Door Handles. Monday , November 27th , 2017 - 03:34:42 AM
The second facet of the design of door handles is that they should be simple in design both in shape and size so that they are do not protrude and catch people as they pass by. The shape should be such that it is easy to operate, in most kitchens they work by a straight pull with the door being held in position by a magnetic door catch and the design should reflect this. The pattern should not include grooves or crevices where dirt can collect and cause problems.
As door handles easily catch germs and bacteria because of the variety of individual hands that touch them in the course of a day, it is important to consider the materials used. It is believed that certain materials like brass, copper and silver discourage the growth of bacteria and germs through some kind of electro-chemical effect; while other materials like aluminum, stainless steel, glass and porcelain do not have the same action. However, this belief has remained just that... a belief: and studies have not been extensive enough to confirm or disprove this possible effect, except in the case of silver. Hospitals in particular are experimenting with handle materials as they continue their fight against infectious disease within their wards.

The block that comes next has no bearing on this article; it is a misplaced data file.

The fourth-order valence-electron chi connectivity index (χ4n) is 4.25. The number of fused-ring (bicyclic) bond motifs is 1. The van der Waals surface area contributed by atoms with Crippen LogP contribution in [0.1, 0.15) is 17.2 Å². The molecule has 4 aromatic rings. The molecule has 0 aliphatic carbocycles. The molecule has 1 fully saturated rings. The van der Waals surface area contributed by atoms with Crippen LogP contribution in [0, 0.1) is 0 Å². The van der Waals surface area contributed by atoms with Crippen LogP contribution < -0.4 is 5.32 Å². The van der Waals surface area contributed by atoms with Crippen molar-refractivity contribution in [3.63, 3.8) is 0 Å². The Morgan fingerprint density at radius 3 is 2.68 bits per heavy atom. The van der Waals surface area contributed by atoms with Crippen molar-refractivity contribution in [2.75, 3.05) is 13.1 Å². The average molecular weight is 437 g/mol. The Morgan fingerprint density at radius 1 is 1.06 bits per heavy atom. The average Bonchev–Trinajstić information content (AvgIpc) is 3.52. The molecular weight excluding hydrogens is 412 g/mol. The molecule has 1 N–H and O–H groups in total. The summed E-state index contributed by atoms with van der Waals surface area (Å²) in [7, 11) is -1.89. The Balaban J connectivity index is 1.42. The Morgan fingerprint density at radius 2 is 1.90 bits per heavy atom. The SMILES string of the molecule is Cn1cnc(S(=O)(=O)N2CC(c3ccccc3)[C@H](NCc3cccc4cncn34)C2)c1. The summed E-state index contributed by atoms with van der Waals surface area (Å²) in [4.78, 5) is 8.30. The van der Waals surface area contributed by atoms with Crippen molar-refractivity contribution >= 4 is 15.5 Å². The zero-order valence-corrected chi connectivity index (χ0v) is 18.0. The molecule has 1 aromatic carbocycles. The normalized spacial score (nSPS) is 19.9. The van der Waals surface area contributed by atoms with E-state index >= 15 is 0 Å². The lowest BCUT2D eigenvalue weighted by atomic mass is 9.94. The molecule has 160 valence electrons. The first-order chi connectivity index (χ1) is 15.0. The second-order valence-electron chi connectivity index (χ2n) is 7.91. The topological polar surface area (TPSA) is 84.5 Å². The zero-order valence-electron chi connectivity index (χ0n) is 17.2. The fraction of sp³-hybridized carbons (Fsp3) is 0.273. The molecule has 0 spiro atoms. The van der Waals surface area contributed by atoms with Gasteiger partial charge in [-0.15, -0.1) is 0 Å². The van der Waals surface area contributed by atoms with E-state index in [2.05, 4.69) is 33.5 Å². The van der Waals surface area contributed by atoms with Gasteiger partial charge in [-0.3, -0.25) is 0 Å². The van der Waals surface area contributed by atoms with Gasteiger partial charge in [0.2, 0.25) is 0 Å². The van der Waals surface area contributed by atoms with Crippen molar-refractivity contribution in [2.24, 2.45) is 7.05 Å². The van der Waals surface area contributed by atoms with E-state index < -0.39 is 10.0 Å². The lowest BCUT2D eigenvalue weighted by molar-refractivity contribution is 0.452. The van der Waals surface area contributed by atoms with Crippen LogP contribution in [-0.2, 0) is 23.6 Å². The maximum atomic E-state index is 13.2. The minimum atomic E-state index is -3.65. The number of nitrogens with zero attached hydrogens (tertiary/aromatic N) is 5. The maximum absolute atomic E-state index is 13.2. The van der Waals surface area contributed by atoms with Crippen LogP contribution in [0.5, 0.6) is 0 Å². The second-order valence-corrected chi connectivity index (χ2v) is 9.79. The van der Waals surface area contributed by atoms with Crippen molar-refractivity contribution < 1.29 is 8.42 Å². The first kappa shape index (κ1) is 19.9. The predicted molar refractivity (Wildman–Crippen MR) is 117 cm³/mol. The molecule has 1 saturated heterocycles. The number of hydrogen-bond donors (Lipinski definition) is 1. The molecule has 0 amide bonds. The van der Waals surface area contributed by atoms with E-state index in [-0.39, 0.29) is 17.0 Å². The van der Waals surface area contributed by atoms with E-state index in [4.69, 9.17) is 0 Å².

This is because it can be very easy to buy a range of handles only to decide you need some with integrated locks at a later date, but if they do not do them in the range, you may find yourself swapping out all of your handles for a new range. So a tip when buying is to make sure that the range you are looking at actually has all the handle fitments you need, to avoid a costly swap out at a later date. Also if you are buying ones for commercial premises then you may want to ask your supplier if the handles you are looking at purchasing will be suitable, as they will have to put up with a lot more "Traffic" in terms of how often they are opened and closed during the day, as well as how hard wearing the finish of the door handles is.
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